Eugenicists identified individuals from different groups based on physical features such as skin color, nose shape, and hair texture. Anthropologists also used a system based on outward appearance when they grouped humans into the five racial categories, Negroid, Caucasoid, Mongoloid, Capoid, and Australoid. Today we distinguish between human groups in much the same way, through outward physical characteristics. This suggests that not much has changed regarding concepts of human race and current science supports the notion that variation between groups is mostly skin-deep. However, race is also socially constructed and designations can be used to describe an orientation to religion, culture, socio-economic status or historical event. The first definition may overlap with the second or not at all, depending on the context.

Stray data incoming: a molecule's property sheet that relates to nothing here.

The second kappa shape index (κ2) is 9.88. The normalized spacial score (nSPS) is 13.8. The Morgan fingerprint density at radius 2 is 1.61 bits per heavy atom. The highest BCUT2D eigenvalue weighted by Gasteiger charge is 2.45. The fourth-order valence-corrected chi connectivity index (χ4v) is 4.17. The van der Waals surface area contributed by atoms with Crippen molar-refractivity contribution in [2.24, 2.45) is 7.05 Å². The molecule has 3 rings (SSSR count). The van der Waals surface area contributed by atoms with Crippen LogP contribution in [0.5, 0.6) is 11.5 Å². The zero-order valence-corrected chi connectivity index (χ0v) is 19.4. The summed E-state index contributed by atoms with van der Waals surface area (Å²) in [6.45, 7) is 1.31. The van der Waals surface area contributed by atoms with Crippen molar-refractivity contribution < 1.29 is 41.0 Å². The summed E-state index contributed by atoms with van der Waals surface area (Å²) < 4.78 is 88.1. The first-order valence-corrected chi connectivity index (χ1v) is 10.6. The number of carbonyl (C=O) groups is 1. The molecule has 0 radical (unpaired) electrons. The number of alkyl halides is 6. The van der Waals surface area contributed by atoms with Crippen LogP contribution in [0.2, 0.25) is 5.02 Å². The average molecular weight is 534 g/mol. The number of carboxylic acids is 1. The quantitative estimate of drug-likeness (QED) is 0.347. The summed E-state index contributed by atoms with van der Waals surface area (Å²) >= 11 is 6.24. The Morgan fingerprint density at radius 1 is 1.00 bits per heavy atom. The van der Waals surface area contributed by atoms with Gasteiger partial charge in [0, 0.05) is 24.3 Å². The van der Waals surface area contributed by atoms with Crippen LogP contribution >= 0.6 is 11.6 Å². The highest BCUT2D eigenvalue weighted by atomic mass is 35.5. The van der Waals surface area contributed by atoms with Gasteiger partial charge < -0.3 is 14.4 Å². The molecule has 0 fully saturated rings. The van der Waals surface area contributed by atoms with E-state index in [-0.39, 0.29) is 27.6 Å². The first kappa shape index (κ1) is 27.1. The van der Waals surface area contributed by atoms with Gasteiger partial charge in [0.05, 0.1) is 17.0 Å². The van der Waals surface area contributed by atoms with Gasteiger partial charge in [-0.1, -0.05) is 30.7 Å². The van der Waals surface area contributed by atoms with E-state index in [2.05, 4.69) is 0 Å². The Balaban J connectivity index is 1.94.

Taking the above definitions into account, race has traditionally been viewed by biologists as having no strong genetic basis. This position has arisen from over thirty-five years of research on human genetic variation and the human genome project. These analyses have shown that race is too broad a category with which to classify humans biologically.